Little did Ryan Joy know seven years ago that, with one decision made as an undergraduate student at Johnson State College (JSC), he had just altered his entire career. Joy had applied to attend a bioinformatics workshop through the Vermont Genetics Network (VGN).
That workshop led him to Dr. Elizabeth Dolci, who encouraged him to apply through VGN to attend a Genome Annotation Workshop co-hosted by the University of Delaware. It was there that he had his first exposure to cutting-edge science technology, which ignited a deeper interest in research.
With the continued help of JSC faculty, Joy won a coveted VGN summer internship to work in Dr. Bryan Ballif’s lab at the University of Vermont in 2011. There he studied differential protein expression in the development of mice, which later turned into his senior thesis project. A native Vermonter, Joy recounts, “It was a fantastic way to get research training.”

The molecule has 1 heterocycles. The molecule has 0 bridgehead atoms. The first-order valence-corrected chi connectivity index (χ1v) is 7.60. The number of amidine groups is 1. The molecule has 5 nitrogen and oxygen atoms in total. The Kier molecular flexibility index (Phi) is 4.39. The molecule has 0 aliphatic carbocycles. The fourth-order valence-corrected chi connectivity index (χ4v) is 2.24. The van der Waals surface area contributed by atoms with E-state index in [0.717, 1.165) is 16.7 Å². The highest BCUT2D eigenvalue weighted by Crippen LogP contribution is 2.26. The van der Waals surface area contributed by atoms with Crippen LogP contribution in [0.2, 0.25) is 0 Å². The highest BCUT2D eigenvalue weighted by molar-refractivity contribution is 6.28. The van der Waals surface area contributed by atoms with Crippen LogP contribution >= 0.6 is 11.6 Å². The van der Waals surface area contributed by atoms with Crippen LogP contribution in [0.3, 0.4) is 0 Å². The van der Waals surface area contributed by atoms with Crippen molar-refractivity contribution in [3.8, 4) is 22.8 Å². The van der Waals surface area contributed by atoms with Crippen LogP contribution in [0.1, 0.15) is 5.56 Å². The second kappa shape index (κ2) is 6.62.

While it pushed him out of his comfort zone, he was happy for the experience to utilize research equipment not available on his home campus. At the end of the summer, Joy mentioned an interest in graduate school, an idea that was wholly supported by Dr. Ballif.
Upon graduating, Joy joined the Ballif lab as a Master’s student to study how proteins regulate neuron development in the eye. He credits the Vermont Genetics Network for developing his interest in developmental biology and for creating the network that helped him enter a graduate degree program. During that time, while working as a teaching assistant, Joy discovered that he “loves sharing science with people.” It was no surprise then when the Community College of Vermont (CCV) hired him in 2016 as an instructor.
It all came full circle for Joy when he accepted the position of Coordinator of Academic Services at CCV and became the VGN’s key collaborator. As the person now responsible for overseeing all science lab classes at the main Winooski campus and for online courses, Joy is excited to replicate his own experience by “increasing CCV student engagement with VGN so that we can have more students involved in research.”